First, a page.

Going beyond our existing Life Labs, Oji Foundations incorporates an exciting new variation on live learning: Team Lab. Each Oji Foundations learner is assigned to an eight-person team with a dedicated Oji Coach, and this team meets virtually throughout the learning program to discuss leadership principles, engage in role plays, and share their insights. Even more critically, Team Lab provides a support system, complete with coaching, to help each as they lean into their management growth.
In every live interaction, as well as through integrated text chat, coaches provide learners with personalized attention, delivering insights, feedback, and encouragement. Practicing alone is worthwhile; practicing with a coach is next level.
Oji Life Lab’s fusion of self-paced and live learning represents a best-of-both-world learning solution, allowing each learner to progress at the pace that works for them, while still affording the richness of experience that only comes from live learning.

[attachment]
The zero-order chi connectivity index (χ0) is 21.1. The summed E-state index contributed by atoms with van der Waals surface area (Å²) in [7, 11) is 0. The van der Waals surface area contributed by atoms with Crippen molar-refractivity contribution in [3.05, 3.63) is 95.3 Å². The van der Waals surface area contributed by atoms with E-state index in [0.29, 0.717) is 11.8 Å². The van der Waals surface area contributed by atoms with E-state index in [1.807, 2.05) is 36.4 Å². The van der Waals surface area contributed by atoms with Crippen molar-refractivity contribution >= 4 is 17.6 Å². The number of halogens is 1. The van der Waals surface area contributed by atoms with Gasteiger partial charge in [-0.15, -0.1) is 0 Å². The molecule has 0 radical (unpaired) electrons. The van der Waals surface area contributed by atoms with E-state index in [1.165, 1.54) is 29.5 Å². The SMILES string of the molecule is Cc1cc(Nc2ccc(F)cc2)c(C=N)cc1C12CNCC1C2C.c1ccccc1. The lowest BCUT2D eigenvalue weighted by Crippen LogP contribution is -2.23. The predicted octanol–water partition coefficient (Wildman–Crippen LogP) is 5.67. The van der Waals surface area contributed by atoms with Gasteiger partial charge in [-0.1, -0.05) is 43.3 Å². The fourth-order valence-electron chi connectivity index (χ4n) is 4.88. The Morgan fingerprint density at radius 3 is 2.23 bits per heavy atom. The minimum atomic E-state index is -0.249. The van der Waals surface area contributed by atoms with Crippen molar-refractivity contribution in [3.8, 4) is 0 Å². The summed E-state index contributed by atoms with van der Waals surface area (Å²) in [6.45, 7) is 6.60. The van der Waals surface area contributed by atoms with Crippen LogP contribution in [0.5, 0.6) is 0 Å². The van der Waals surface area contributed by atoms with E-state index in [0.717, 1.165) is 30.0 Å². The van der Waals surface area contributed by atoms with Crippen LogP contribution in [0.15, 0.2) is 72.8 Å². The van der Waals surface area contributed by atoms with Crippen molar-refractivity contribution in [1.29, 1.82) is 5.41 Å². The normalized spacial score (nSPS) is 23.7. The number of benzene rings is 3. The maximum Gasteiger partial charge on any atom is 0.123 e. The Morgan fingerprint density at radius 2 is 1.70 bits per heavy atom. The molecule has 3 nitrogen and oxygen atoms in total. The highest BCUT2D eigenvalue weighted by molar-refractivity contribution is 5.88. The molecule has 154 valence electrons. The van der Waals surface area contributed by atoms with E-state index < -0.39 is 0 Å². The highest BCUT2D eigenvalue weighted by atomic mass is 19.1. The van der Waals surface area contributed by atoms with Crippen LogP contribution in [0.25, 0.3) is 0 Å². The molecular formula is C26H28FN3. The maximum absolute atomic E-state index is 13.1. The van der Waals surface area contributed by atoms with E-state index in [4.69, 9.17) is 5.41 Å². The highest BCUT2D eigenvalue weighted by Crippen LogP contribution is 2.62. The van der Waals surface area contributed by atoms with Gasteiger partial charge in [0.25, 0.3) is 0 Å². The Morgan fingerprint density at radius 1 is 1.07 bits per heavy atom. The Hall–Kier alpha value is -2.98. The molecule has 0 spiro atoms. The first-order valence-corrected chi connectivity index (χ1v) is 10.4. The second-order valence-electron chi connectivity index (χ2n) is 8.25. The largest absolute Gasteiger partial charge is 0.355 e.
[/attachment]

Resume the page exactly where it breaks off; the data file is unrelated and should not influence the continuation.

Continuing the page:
Oji Foundations presents a meticulously designed learning sequence that grows mastery over time. But what about providing support “in the moment”, when the learner needs to apply what they’ve learned and want some support? Our answer: Tools, a suite of features that provide real-time support for every user.
Learners take an integrated Personality Assessment, based on the Big 5 Personality Assessment used by psychologists around the world. The assessment forms the basis for exploration throughout Oji Foundations.
Checklists support learners as they apply the powerful processes and concepts that they learn throughout the program. Checklists for meeting management, strategic planning, giving feedback, task management, listening skills, decision-making, and more are available to learners 24/7.
Key strategies, processes, and ideas are collected in a database of “hacks” that are presented on-screen as a deck of cards that learners can flip through at any time, to find a solution to their current need.
To support learners as they grow their emotional intelligence, we’ve included our well-loved Mood Meter tool, co-developed by our co-founder, Marc Brackett.
Learners can chat with an Oji Coach anytime (during business hours), providing a vital lifeline for urgent questions and coaching.
Taken together, our collection of Tools means that Oji Foundations' learning can be easily applied to real-world situations, rather than forgotten as “an interesting workshop I took a few months ago”.